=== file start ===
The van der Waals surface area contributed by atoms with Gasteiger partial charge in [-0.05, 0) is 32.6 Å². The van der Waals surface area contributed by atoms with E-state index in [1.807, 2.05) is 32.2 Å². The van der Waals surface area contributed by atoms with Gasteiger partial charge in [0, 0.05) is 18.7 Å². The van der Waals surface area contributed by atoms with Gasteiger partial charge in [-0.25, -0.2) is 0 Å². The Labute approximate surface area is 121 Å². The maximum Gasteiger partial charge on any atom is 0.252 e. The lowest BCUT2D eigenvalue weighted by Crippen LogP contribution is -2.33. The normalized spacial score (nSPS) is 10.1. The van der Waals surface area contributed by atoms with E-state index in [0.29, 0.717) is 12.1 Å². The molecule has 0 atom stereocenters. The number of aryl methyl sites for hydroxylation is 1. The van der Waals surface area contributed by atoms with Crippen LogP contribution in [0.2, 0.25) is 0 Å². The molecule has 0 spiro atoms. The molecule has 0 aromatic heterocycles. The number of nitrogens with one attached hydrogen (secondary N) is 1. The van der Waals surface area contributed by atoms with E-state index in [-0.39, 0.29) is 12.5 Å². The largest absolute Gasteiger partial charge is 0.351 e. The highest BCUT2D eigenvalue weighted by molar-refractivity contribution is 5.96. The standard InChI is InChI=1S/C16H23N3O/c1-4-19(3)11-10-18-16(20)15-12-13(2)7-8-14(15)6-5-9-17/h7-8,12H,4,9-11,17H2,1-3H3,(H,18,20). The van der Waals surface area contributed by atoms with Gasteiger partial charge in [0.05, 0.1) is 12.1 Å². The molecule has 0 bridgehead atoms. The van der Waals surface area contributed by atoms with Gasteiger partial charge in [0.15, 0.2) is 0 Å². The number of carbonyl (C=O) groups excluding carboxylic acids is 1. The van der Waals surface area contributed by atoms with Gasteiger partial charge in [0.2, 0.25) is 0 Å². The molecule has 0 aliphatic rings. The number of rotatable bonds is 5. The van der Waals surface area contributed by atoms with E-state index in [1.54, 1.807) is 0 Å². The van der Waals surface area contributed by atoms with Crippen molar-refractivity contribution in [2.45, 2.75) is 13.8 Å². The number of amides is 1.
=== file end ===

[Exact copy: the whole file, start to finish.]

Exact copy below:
The van der Waals surface area contributed by atoms with Gasteiger partial charge in [-0.05, 0) is 32.6 Å². The van der Waals surface area contributed by atoms with E-state index in [1.807, 2.05) is 32.2 Å². The van der Waals surface area contributed by atoms with Gasteiger partial charge in [0, 0.05) is 18.7 Å². The van der Waals surface area contributed by atoms with Gasteiger partial charge in [-0.25, -0.2) is 0 Å². The Labute approximate surface area is 121 Å². The maximum Gasteiger partial charge on any atom is 0.252 e. The lowest BCUT2D eigenvalue weighted by Crippen LogP contribution is -2.33. The normalized spacial score (nSPS) is 10.1. The van der Waals surface area contributed by atoms with E-state index in [0.29, 0.717) is 12.1 Å². The molecule has 0 atom stereocenters. The number of aryl methyl sites for hydroxylation is 1. The van der Waals surface area contributed by atoms with Crippen LogP contribution in [0.2, 0.25) is 0 Å². The molecule has 0 spiro atoms. The molecule has 0 aromatic heterocycles. The number of nitrogens with one attached hydrogen (secondary N) is 1. The van der Waals surface area contributed by atoms with E-state index in [-0.39, 0.29) is 12.5 Å². The largest absolute Gasteiger partial charge is 0.351 e. The highest BCUT2D eigenvalue weighted by molar-refractivity contribution is 5.96. The standard InChI is InChI=1S/C16H23N3O/c1-4-19(3)11-10-18-16(20)15-12-13(2)7-8-14(15)6-5-9-17/h7-8,12H,4,9-11,17H2,1-3H3,(H,18,20). The van der Waals surface area contributed by atoms with Gasteiger partial charge in [0.05, 0.1) is 12.1 Å². The molecule has 0 bridgehead atoms. The van der Waals surface area contributed by atoms with Gasteiger partial charge in [0.15, 0.2) is 0 Å². The number of carbonyl (C=O) groups excluding carboxylic acids is 1. The van der Waals surface area contributed by atoms with Gasteiger partial charge in [0.2, 0.25) is 0 Å². The molecule has 0 aliphatic rings. The number of rotatable bonds is 5. The van der Waals surface area contributed by atoms with E-state index in [1.54, 1.807) is 0 Å². The van der Waals surface area contributed by atoms with Crippen molar-refractivity contribution in [2.45, 2.75) is 13.8 Å². The number of amides is 1.